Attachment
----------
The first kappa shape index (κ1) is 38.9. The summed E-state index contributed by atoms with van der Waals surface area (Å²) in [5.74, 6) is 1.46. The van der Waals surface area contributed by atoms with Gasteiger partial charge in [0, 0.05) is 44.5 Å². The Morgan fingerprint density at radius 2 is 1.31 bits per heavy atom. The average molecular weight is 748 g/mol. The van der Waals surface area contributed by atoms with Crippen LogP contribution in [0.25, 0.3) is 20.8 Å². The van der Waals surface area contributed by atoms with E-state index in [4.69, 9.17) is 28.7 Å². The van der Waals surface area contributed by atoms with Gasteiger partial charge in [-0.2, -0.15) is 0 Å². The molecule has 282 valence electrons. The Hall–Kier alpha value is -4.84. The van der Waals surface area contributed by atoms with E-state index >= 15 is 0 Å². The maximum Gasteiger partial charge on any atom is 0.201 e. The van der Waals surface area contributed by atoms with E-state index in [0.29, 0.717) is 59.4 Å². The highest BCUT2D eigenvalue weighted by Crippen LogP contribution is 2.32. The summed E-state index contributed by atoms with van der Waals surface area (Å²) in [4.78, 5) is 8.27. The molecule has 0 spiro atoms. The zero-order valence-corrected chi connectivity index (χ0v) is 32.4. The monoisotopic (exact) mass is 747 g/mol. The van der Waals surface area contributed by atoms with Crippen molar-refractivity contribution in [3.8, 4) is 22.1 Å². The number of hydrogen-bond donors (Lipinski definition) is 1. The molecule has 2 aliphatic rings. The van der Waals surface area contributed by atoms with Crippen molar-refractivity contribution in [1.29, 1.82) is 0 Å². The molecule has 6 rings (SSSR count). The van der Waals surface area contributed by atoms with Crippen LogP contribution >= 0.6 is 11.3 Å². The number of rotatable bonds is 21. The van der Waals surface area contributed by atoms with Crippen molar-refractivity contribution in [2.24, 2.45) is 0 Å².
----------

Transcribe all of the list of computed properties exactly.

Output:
The first kappa shape index (κ1) is 38.9. The summed E-state index contributed by atoms with van der Waals surface area (Å²) in [5.74, 6) is 1.46. The van der Waals surface area contributed by atoms with Gasteiger partial charge in [0, 0.05) is 44.5 Å². The Morgan fingerprint density at radius 2 is 1.31 bits per heavy atom. The average molecular weight is 748 g/mol. The van der Waals surface area contributed by atoms with Crippen LogP contribution in [0.25, 0.3) is 20.8 Å². The van der Waals surface area contributed by atoms with E-state index in [4.69, 9.17) is 28.7 Å². The van der Waals surface area contributed by atoms with Gasteiger partial charge in [-0.2, -0.15) is 0 Å². The molecule has 282 valence electrons. The Hall–Kier alpha value is -4.84. The van der Waals surface area contributed by atoms with E-state index >= 15 is 0 Å². The maximum Gasteiger partial charge on any atom is 0.201 e. The van der Waals surface area contributed by atoms with E-state index in [0.29, 0.717) is 59.4 Å². The highest BCUT2D eigenvalue weighted by Crippen LogP contribution is 2.32. The summed E-state index contributed by atoms with van der Waals surface area (Å²) in [4.78, 5) is 8.27. The molecule has 0 spiro atoms. The zero-order valence-corrected chi connectivity index (χ0v) is 32.4. The monoisotopic (exact) mass is 747 g/mol. The van der Waals surface area contributed by atoms with Crippen molar-refractivity contribution in [3.8, 4) is 22.1 Å². The number of hydrogen-bond donors (Lipinski definition) is 1. The molecule has 2 aliphatic rings. The van der Waals surface area contributed by atoms with Crippen molar-refractivity contribution in [1.29, 1.82) is 0 Å². The molecule has 6 rings (SSSR count). The van der Waals surface area contributed by atoms with Crippen LogP contribution >= 0.6 is 11.3 Å². The number of rotatable bonds is 21. The van der Waals surface area contributed by atoms with Crippen molar-refractivity contribution in [2.24, 2.45) is 0 Å².